Pittsburgh International Airport plans to generate its own electric power | TribLIVE.com
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Tom Davidson

Pittsburgh International Airport officials say they won’t be dependent on the traditional electric power grid come 2021.

That’s when a microgrid is expected to go online.

Instead of depending on power from the national electric grid that supplies most everyone else, the airport will get its power from generators fueled by solar energy or natural gas drilled on its land by Peoples Natural Gas.

The Allegheny County Airport Authority approved a 20-year-agreement with Peoples on Friday.

The eight-acre solar farm on airport land in Findlay will be visible from Interstate 376, according to Allegheny County Airport Authority CEO Christina Cassotis.

It won’t cost the authority anything, but is expected to save more than $500,000 per year in electric bills, Cassotis said.

Pittsburgh isn’t the first airport to have a microgrid, but this is the first time that such a grid will resemble Allegheny County’s plan: Natural gas wells on airport property will be used to generate electricity, and the solar farm will provide another source of generation.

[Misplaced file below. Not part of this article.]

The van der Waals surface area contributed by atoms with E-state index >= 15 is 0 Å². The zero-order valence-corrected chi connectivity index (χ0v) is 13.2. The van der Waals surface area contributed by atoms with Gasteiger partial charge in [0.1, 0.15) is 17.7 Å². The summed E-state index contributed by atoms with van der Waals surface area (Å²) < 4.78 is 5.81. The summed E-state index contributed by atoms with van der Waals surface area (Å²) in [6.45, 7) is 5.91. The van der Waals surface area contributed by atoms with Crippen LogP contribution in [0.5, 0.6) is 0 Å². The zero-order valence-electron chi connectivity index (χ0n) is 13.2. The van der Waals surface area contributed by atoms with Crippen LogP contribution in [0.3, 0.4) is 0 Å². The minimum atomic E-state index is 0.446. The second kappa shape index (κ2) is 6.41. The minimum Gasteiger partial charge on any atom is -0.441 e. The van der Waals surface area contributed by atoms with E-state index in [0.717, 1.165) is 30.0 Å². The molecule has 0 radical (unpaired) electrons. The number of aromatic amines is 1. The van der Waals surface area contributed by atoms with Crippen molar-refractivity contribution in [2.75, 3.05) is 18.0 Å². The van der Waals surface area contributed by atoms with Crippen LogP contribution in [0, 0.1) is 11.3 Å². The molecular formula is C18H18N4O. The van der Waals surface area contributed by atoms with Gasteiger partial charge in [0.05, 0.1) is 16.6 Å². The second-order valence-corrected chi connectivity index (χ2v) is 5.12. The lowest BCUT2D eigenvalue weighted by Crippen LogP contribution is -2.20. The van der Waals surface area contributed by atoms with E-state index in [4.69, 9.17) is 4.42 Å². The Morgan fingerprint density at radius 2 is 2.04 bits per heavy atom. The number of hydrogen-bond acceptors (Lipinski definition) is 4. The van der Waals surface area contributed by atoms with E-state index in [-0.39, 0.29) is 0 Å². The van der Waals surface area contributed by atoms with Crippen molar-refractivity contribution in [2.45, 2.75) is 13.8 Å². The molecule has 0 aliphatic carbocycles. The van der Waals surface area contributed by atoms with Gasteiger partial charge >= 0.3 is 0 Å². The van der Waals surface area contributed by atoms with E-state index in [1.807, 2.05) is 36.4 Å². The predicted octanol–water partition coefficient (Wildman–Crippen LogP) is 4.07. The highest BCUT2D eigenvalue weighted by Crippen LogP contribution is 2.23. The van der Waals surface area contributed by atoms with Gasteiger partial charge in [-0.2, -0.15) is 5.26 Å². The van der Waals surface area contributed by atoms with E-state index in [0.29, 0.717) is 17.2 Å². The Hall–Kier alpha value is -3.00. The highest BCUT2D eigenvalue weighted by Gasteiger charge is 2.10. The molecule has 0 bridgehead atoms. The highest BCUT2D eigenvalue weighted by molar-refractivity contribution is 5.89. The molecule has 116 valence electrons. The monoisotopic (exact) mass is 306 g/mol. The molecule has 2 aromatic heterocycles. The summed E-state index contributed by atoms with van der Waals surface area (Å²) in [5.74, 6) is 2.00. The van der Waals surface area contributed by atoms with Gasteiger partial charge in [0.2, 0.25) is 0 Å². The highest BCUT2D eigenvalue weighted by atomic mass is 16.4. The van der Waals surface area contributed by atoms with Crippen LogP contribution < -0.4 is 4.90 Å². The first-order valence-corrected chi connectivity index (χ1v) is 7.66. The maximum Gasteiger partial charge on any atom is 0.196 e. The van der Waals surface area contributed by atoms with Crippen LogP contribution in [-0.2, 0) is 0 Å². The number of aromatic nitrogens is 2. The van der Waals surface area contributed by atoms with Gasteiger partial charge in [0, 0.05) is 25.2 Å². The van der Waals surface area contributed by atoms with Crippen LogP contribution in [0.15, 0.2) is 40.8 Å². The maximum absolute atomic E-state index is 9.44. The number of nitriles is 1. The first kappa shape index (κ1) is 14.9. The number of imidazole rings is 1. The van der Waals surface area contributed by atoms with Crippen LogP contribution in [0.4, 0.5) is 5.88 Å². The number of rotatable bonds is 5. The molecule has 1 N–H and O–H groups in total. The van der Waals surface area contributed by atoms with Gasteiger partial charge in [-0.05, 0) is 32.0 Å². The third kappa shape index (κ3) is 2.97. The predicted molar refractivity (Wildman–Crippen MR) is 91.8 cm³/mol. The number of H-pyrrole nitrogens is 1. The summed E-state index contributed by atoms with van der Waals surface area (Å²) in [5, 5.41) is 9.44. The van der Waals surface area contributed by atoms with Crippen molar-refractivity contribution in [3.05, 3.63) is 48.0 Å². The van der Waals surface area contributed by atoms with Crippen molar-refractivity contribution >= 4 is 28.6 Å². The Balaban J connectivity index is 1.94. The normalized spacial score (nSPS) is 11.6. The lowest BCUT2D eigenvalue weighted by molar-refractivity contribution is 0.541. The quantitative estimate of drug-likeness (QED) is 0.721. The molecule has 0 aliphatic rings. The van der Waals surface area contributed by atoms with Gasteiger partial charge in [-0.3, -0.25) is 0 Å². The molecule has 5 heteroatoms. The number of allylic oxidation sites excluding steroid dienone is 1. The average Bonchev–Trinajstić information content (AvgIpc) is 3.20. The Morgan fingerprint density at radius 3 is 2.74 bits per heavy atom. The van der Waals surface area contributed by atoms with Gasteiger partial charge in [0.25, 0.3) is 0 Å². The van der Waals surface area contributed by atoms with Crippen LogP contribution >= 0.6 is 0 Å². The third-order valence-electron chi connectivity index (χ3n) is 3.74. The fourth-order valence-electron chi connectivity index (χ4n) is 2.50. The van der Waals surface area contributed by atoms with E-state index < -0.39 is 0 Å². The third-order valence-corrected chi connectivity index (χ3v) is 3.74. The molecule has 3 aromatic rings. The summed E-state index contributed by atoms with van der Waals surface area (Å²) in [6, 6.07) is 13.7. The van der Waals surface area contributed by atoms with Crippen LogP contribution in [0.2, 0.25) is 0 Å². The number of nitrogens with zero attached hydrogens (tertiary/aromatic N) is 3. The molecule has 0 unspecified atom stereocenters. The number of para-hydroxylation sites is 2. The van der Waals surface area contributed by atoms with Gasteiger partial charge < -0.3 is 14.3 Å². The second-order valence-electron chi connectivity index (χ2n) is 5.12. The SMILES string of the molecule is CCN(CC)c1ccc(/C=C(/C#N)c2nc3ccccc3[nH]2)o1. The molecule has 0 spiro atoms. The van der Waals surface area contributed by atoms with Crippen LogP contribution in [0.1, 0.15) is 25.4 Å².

Five natural gas-fueled generators and about 7,800 solar panels will be able to generate more than 20 megawatts of electricity. That’s the equivalent of powering more than 13,000 residential homes, according to the authority.

The airport’s current peak demand is about 14 megawatts.

Peoples is partnering with CNX Resources, IMG Energy Solutions, EIS Solar, PJ Dick and LLI Engineering to build and operate the microgrid.

The area will remain connected to the traditional power grid in case of emergencies or if added power is needed.

But the microgrid is expected to generate more than enough power to meet the needs of the airport, the hotel adjacent to it and the gas station on airport property.

It also will have the ability to expand to serve other entities if needed, according to Peoples President and CEO Morgan O’Brien.

Peoples will own the microgrid under a 20-year agreement with the authority.

“It meets our goals of resiliency, sustainability and cost-efficiency,” Cassotis said.

It also will be used as an example to the airlines who pay the airport’s bills that Pittsburgh is committed to using cooperative agreements and innovation to evolve, Cassotis said.

The authority is in the process of negotiating a new agreement with the airlines that needs to be in place before a $1 billion-plus improvement project moves forward. The project includes a new landside terminal that will be adjacent to its airside terminal.

The improvement project is separate from that involving the microgrid, but both are being touted by Cassotis as examples of the rebirth of Pittsburgh International decades after it lost its US Airways hub status.

“It’s really important for us to demonstrate to our international airline partners that we have assets in this region that allow us to think differently, to innovate, and to really move the industry forward,” she said. “Pittsburgh has arrived. We are back. And that message hasn’t necessarily landed everywhere.”

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